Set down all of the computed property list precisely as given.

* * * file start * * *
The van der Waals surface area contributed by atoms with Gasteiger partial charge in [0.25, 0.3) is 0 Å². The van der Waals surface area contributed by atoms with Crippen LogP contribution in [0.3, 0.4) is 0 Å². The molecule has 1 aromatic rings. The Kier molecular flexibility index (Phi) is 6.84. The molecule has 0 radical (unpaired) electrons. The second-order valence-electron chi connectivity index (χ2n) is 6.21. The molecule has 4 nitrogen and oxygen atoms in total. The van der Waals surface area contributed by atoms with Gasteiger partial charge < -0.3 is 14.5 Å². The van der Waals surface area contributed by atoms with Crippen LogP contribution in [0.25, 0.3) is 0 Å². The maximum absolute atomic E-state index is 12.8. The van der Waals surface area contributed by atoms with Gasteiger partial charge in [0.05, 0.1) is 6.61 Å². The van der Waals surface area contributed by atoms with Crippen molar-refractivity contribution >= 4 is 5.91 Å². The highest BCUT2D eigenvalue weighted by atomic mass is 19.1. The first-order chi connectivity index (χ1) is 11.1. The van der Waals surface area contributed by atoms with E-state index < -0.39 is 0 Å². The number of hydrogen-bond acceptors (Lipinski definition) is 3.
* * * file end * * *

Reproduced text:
The van der Waals surface area contributed by atoms with Gasteiger partial charge in [0.25, 0.3) is 0 Å². The van der Waals surface area contributed by atoms with Crippen LogP contribution in [0.3, 0.4) is 0 Å². The molecule has 1 aromatic rings. The Kier molecular flexibility index (Phi) is 6.84. The molecule has 0 radical (unpaired) electrons. The second-order valence-electron chi connectivity index (χ2n) is 6.21. The molecule has 4 nitrogen and oxygen atoms in total. The van der Waals surface area contributed by atoms with Gasteiger partial charge < -0.3 is 14.5 Å². The van der Waals surface area contributed by atoms with Crippen LogP contribution in [0.25, 0.3) is 0 Å². The maximum absolute atomic E-state index is 12.8. The van der Waals surface area contributed by atoms with Gasteiger partial charge in [0.05, 0.1) is 6.61 Å². The van der Waals surface area contributed by atoms with Crippen molar-refractivity contribution >= 4 is 5.91 Å². The highest BCUT2D eigenvalue weighted by atomic mass is 19.1. The first-order chi connectivity index (χ1) is 11.1. The van der Waals surface area contributed by atoms with E-state index < -0.39 is 0 Å². The number of hydrogen-bond acceptors (Lipinski definition) is 3.